What makes the Boeing disaster so frustrating is the relative obviousness of the problem in retrospect. Psychologists and economists have a term for this; it’s called “hindsight bias,” the tendency to see causes of prior events as obvious and predictable, even when the world had no clue leading up to them. Without the benefit of hindsight, the complex causal sequences leading to catastrophe are sometimes impossible to foresee. But in light of recent tragedy, theorists such as Perrow would have us try harder anyway. Trade-offs in engineering decisions necessitate an eternal vigilance against the unforeseen. If some accidents are a tangle of unpredictability, we’d better spend more time thinking through our designs and decisions—and factoring in the risks that arise from complexity itself.

Perhaps the centuries-old Notre-Dame is an unlikely candidate for complicated human-machine technology, but it too may qualify. The building was equipped with fire alarms, but, according to an account in a French newspaper picked up by English-language outlets, a computer bug located the fire in the wrong place. In deciding which precautions to incorporate into a fire-safety system, building custodians take calculated risks: Automatic sprinklers, tripped accidentally or unnecessarily, could ruin paintings and other precious art.

Perrow argued in Normal Accidents that two conditions must hold for there to be significant threats in technology designs that turn safety systems against themselves: One, the systems must be complex. Two, the parts or subsystems in the design must be “tightly coupled”—that is, interdependent in such a way that a failure in one can cascade through the others to a global failure. Today most of our day-to-day life is spent interacting with such systems. They’re everywhere.

When Germanwings Flight 9525 flew directly into the side of a mountain in the French Alps, killing all on board, investigators discovered that one cause was the safety system itself, put in place in aircraft after the 9/11 attacks. The Germanwings captain, leaving the cockpit for the bathroom, was locked out by the co-pilot, Andreas Lubitz, who then set the autopilot to descend into a mountain, killing all 144 passengers and six crew on board. Like perhaps the Boeing 737 Max tragedy, and even Notre-Dame, the accident seems predictable in hindsight. It also shows the sad wisdom of Perrow’s decades-old warning. On Flight 9525, the cockpit door was reinforced with steel rods, preventing a terrorist break-in, but making it impossible for the captain to break in as well. When Lubitz failed to respond to the distraught captain’s pleas to open the door, the captain attempted to use his door code to reenter. Unfortunately, the code could be overridden from the cockpit (presumably as further defense against entry), which is precisely what happened. It was Lubitz only in the cockpit—suicidal, as we now know—for the remainder of the tragic flight. It’s tempting to call this a case of human will (and it was), but the system put in place to prevent pernicious human will enabled it.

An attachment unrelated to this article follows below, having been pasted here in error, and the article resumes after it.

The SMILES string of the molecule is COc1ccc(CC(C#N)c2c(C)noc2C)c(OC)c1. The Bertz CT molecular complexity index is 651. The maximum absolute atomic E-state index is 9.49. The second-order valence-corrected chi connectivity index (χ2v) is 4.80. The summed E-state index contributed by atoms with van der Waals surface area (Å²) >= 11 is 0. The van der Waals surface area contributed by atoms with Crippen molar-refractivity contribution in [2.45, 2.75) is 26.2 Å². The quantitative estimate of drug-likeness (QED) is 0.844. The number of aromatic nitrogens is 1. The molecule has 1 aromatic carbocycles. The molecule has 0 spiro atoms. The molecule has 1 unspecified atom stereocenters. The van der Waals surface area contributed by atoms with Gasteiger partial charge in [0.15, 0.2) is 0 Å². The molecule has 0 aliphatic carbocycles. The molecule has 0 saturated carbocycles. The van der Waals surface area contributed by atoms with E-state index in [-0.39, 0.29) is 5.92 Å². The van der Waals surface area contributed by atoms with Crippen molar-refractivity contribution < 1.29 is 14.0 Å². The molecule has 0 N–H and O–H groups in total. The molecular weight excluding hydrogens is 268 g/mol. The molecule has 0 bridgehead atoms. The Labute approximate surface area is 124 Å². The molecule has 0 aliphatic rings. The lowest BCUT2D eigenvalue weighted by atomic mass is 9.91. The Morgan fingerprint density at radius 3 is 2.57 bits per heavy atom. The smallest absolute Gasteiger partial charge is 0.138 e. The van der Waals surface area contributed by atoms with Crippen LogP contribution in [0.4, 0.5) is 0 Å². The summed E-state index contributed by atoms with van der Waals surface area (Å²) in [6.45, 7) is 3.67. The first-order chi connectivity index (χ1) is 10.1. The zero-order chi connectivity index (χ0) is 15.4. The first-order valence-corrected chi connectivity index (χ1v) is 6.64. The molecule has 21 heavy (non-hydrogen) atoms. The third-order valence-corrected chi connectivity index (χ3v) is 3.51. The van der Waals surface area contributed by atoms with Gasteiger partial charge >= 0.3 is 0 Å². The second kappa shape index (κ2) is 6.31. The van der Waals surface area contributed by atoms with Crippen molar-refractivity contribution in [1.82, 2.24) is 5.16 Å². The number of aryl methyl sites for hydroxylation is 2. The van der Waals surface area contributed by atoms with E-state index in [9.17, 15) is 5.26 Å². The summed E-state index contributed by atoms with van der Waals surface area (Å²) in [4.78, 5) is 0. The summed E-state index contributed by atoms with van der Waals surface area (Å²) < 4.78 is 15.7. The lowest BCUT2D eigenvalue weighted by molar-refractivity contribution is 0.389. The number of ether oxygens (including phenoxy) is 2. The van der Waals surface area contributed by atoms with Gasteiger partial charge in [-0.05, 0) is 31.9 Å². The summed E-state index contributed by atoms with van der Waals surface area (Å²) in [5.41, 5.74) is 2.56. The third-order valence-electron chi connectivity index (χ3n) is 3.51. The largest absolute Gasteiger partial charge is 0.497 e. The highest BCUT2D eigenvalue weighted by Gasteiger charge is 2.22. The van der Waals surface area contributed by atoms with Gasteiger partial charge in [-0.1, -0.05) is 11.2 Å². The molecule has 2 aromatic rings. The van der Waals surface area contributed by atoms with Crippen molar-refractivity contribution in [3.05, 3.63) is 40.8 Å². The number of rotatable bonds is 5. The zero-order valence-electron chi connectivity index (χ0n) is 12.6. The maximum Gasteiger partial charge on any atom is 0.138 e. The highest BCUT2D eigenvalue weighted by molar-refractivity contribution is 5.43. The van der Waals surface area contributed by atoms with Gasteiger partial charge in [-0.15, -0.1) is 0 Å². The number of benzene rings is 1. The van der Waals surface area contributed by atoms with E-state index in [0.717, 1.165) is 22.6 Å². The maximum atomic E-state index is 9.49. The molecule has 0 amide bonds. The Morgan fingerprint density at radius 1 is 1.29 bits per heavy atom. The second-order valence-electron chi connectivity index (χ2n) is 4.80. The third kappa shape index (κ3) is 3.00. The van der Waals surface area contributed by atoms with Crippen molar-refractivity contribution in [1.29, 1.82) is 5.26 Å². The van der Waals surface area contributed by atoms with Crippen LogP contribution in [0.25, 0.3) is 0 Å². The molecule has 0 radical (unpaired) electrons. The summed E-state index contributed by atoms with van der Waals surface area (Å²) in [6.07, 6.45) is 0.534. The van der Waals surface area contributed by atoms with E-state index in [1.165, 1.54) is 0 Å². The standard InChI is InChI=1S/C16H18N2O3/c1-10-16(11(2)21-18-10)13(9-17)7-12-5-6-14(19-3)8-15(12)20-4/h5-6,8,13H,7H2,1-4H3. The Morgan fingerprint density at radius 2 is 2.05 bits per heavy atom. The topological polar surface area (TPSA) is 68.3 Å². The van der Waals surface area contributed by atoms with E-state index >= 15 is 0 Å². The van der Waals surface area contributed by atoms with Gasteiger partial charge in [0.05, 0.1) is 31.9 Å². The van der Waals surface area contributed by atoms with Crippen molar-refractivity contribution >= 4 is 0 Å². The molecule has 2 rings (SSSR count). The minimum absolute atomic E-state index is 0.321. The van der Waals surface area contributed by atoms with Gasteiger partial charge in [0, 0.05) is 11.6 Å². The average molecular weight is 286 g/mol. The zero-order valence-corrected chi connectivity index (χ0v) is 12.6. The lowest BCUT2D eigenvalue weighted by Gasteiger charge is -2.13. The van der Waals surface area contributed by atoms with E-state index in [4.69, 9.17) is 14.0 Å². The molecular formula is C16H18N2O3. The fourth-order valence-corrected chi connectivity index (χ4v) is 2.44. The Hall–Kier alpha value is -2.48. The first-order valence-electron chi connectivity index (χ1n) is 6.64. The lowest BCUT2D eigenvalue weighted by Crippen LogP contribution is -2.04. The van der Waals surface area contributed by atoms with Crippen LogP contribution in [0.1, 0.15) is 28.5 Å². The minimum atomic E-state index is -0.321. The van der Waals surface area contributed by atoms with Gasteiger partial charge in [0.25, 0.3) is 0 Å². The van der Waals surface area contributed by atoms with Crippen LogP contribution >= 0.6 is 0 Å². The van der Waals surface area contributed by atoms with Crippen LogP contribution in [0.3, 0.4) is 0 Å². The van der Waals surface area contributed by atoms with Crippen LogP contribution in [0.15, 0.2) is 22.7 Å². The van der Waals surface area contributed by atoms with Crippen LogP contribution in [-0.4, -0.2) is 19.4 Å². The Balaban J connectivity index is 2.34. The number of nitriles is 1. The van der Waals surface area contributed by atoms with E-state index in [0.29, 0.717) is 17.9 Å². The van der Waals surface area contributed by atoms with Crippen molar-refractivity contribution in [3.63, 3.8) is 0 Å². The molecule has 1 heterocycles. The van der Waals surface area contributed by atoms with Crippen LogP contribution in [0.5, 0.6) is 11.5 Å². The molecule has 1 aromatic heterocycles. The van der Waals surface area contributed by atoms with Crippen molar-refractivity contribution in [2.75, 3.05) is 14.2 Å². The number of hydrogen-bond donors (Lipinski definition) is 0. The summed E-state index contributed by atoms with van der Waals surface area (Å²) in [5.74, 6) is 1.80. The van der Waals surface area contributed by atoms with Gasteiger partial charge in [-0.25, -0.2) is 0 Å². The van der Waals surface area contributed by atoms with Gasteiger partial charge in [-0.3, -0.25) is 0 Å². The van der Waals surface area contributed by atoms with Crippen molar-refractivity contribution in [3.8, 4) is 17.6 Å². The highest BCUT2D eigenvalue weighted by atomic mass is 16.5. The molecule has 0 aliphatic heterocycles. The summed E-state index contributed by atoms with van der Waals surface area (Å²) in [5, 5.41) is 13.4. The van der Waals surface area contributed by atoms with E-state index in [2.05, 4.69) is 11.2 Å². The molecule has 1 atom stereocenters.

The increasing complexity of modern human-machine systems means that, depressingly, unforeseen failures are typically large-scale and catastrophic. The collapse of the real-estate market in 2008 could not have happened without derivatives designed not to amplify financial risk, but to help traders control it. Boeing would never have put the 737 Max’s engines where it did, but for the possibility of anti-stall software making the design “safe.”

In response to these risks, we play the averages. Overall, air travel is safer today than in, say, the 1980s. Centuries-old cathedrals don’t burn, on average, and planes don’t crash. Stock markets don’t, either. On average, things usually work. But our recent sadness forces a reminder that future catastrophes require more attention to the bizarre and (paradoxically) to the unforeseen. Our thinking about accidents and tragedies has to evolve, like the systems we design. Perhaps we are capable of outsmarting complexity more often. Sometimes, though, our recognition of what we’ve done will still come too late.